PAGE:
SARASOTA COUNTY, FL – Family members of former Trump Administration national security advisor Michael Flynn were given the go-ahead by a federal judge last week to proceed with a lawsuit against CNN after the news network alleged that they were followers of the controversial “QAnon” conspiracy theory.
Flynn’s brother John “Jack” Flynn and his wife, Leslie, had filed a lawsuit over a televised report entitled “CNN Goes Inside a Gathering of QAnon Followers.” But on Thursday, U.S. District Judge Gregory Woods dismissed the defamation claim last week, as the Flynns were unable to demonstrate monetary losses in connection with the report; however, Woods allowed the Flynns to continue with a false light claim they had also made against the network.
In his ruling, Judge Woods stated that the CNN report appeared to portray John and Leslie Flynn as QAnon followers, and as a result found that their false light suit – which references privacy laws that protect non-public individuals from publicity which puts them in a false light to the public – had merit.
“The report included a brief clip of Lieutenant General Michael Flynn proclaiming, ‘where we go one, we go all.’ Plaintiffs John P. (‘Jack’) and Leslie A. Flynn…are shown in the clip standing next to General Flynn,” Woods wrote in his ruling.
QAnon is a political conspiracy theory claiming that a cabal of Satanic, cannibalistic pedophiles operate a global child sex trafficking ring that conspired against Donald Trump while he was President of the United States.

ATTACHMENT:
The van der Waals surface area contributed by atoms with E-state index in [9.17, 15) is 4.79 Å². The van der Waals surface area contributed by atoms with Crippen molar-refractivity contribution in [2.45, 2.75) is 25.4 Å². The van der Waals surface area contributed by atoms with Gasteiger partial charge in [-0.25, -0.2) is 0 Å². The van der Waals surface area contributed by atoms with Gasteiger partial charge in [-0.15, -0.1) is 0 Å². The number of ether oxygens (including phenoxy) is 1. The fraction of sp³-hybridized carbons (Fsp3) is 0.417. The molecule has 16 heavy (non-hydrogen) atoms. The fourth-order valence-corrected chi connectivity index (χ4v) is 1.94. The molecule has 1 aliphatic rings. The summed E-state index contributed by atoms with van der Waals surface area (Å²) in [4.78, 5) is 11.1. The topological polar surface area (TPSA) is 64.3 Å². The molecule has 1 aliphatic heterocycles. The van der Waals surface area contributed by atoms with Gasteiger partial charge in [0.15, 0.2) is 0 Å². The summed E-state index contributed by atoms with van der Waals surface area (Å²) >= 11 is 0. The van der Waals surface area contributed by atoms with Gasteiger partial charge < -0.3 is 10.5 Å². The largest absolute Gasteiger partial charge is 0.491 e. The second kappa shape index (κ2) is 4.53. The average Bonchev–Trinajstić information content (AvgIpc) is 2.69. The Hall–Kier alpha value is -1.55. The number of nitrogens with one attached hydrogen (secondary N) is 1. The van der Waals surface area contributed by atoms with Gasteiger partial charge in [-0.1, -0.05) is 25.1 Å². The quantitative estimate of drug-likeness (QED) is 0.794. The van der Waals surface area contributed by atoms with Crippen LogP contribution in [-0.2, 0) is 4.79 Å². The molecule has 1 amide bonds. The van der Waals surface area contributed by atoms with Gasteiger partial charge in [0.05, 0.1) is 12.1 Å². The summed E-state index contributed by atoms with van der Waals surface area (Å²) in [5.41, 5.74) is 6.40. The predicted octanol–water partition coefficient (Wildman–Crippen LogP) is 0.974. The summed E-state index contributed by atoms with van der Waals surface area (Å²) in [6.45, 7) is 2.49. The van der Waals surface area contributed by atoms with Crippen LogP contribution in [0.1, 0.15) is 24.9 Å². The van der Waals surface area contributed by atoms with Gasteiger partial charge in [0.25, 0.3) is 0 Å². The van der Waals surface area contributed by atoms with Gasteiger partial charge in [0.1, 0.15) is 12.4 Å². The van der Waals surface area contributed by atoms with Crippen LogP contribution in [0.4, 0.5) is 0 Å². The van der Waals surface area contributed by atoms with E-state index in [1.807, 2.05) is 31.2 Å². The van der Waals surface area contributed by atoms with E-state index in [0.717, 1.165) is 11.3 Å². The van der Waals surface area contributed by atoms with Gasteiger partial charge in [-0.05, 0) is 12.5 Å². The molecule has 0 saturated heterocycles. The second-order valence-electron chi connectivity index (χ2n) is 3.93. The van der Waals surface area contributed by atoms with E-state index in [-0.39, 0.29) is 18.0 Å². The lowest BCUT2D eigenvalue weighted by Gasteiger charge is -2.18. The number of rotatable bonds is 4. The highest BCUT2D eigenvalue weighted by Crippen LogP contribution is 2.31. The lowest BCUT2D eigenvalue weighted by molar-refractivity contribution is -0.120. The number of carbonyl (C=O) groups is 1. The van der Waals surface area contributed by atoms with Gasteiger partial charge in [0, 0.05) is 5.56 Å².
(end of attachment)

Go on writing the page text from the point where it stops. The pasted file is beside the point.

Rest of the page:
In their lawsuit, Jack and Leslie Flynn have claimed not to be affiliated with QAnon in any way and that CNN has defamed them and painted them in a false light; the two are seeking $75 million in damages from the news network.
CNN attempted to have the lawsuit dismissed by highlighting tweets that Jack Flynn had made saying it was in-step with QAnon beliefs; however, the Flynns stated that Jack’s tweets illustrated that he “embraced the Constitution and equal justice under the law…not the dangerous, extremist, racist, anti-Semitic and violent beliefs espoused by QAnon.”
The Flynns also claim that CNN never reached out to them to confirm their status in terms of being QAnon followers or not, and presented no evidence to prove they were aligned with the bizarre movement.
Last year, CNN reportedly agreed to settle an $200+ million suit filed by Nick Sandmann, the red MAGA hat-wearing teenager that claimed the network’s coverage of him was a form of “bullying.”